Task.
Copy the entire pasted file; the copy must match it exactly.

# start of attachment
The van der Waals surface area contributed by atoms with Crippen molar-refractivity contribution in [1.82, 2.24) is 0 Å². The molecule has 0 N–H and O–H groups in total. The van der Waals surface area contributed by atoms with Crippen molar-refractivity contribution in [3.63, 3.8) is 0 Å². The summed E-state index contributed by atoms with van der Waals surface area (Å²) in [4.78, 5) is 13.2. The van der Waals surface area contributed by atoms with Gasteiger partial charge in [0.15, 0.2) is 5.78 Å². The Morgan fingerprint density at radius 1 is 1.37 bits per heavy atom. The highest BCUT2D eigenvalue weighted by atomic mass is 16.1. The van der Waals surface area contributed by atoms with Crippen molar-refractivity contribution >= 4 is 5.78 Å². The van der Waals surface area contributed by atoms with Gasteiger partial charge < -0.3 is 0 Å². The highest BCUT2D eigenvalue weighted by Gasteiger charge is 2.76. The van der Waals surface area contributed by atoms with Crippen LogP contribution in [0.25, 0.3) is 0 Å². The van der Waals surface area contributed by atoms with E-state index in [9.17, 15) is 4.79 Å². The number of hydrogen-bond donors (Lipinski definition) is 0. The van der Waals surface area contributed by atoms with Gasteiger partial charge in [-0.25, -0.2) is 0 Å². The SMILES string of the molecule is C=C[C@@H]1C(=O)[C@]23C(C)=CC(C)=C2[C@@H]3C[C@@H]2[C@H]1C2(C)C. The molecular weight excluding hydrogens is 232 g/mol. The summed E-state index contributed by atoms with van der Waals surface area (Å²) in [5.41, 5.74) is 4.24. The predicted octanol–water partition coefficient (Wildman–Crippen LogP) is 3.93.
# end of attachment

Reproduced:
The van der Waals surface area contributed by atoms with Crippen molar-refractivity contribution in [1.82, 2.24) is 0 Å². The molecule has 0 N–H and O–H groups in total. The van der Waals surface area contributed by atoms with Crippen molar-refractivity contribution in [3.63, 3.8) is 0 Å². The summed E-state index contributed by atoms with van der Waals surface area (Å²) in [4.78, 5) is 13.2. The van der Waals surface area contributed by atoms with Gasteiger partial charge in [0.15, 0.2) is 5.78 Å². The Morgan fingerprint density at radius 1 is 1.37 bits per heavy atom. The highest BCUT2D eigenvalue weighted by atomic mass is 16.1. The van der Waals surface area contributed by atoms with Crippen molar-refractivity contribution >= 4 is 5.78 Å². The van der Waals surface area contributed by atoms with Gasteiger partial charge < -0.3 is 0 Å². The highest BCUT2D eigenvalue weighted by Gasteiger charge is 2.76. The van der Waals surface area contributed by atoms with Crippen LogP contribution in [0.25, 0.3) is 0 Å². The van der Waals surface area contributed by atoms with E-state index in [9.17, 15) is 4.79 Å². The number of hydrogen-bond donors (Lipinski definition) is 0. The van der Waals surface area contributed by atoms with Gasteiger partial charge in [-0.25, -0.2) is 0 Å². The SMILES string of the molecule is C=C[C@@H]1C(=O)[C@]23C(C)=CC(C)=C2[C@@H]3C[C@@H]2[C@H]1C2(C)C. The molecular weight excluding hydrogens is 232 g/mol. The summed E-state index contributed by atoms with van der Waals surface area (Å²) in [5.41, 5.74) is 4.24. The predicted octanol–water partition coefficient (Wildman–Crippen LogP) is 3.93.